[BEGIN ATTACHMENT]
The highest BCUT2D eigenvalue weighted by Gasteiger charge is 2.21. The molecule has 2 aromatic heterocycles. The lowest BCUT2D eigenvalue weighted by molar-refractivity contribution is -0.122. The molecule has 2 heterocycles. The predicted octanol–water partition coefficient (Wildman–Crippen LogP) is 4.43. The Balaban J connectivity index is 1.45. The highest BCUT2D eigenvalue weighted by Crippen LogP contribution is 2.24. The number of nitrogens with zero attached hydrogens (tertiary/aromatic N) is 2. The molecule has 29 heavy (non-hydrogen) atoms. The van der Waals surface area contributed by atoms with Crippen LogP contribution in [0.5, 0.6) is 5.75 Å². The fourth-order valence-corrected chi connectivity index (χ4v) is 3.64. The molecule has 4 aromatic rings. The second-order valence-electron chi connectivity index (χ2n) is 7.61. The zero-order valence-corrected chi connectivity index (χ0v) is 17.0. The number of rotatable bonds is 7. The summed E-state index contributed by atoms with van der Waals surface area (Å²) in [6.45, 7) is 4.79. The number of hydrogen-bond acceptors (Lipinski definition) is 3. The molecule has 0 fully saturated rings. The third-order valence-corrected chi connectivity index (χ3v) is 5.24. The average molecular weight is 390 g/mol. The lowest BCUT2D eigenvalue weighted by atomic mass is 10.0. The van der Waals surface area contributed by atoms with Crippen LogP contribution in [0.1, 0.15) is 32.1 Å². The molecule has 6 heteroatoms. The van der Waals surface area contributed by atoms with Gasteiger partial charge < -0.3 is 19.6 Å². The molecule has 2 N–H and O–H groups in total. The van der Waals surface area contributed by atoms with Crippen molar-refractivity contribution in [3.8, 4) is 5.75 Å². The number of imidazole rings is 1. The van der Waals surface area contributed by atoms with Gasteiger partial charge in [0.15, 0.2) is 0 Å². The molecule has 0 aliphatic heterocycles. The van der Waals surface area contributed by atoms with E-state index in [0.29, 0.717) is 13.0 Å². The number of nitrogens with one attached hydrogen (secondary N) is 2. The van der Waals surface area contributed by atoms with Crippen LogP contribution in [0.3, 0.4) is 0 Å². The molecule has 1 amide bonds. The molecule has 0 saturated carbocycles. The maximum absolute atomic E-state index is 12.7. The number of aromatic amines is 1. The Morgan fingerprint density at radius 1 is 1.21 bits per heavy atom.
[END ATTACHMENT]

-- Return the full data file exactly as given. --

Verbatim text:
The highest BCUT2D eigenvalue weighted by Gasteiger charge is 2.21. The molecule has 2 aromatic heterocycles. The lowest BCUT2D eigenvalue weighted by molar-refractivity contribution is -0.122. The molecule has 2 heterocycles. The predicted octanol–water partition coefficient (Wildman–Crippen LogP) is 4.43. The Balaban J connectivity index is 1.45. The highest BCUT2D eigenvalue weighted by Crippen LogP contribution is 2.24. The number of nitrogens with zero attached hydrogens (tertiary/aromatic N) is 2. The molecule has 29 heavy (non-hydrogen) atoms. The van der Waals surface area contributed by atoms with Crippen LogP contribution in [0.5, 0.6) is 5.75 Å². The fourth-order valence-corrected chi connectivity index (χ4v) is 3.64. The molecule has 4 aromatic rings. The second-order valence-electron chi connectivity index (χ2n) is 7.61. The zero-order valence-corrected chi connectivity index (χ0v) is 17.0. The number of rotatable bonds is 7. The summed E-state index contributed by atoms with van der Waals surface area (Å²) in [6.45, 7) is 4.79. The number of hydrogen-bond acceptors (Lipinski definition) is 3. The molecule has 0 fully saturated rings. The third-order valence-corrected chi connectivity index (χ3v) is 5.24. The average molecular weight is 390 g/mol. The lowest BCUT2D eigenvalue weighted by atomic mass is 10.0. The van der Waals surface area contributed by atoms with Crippen LogP contribution in [0.1, 0.15) is 32.1 Å². The molecule has 6 heteroatoms. The van der Waals surface area contributed by atoms with Gasteiger partial charge < -0.3 is 19.6 Å². The molecule has 2 N–H and O–H groups in total. The van der Waals surface area contributed by atoms with Crippen molar-refractivity contribution in [3.8, 4) is 5.75 Å². The number of imidazole rings is 1. The van der Waals surface area contributed by atoms with Gasteiger partial charge in [0.15, 0.2) is 0 Å². The molecule has 0 aliphatic heterocycles. The van der Waals surface area contributed by atoms with E-state index in [0.29, 0.717) is 13.0 Å². The number of nitrogens with one attached hydrogen (secondary N) is 2. The van der Waals surface area contributed by atoms with Crippen LogP contribution in [0.3, 0.4) is 0 Å². The molecule has 1 amide bonds. The molecule has 0 saturated carbocycles. The maximum absolute atomic E-state index is 12.7. The number of aromatic amines is 1. The Morgan fingerprint density at radius 1 is 1.21 bits per heavy atom.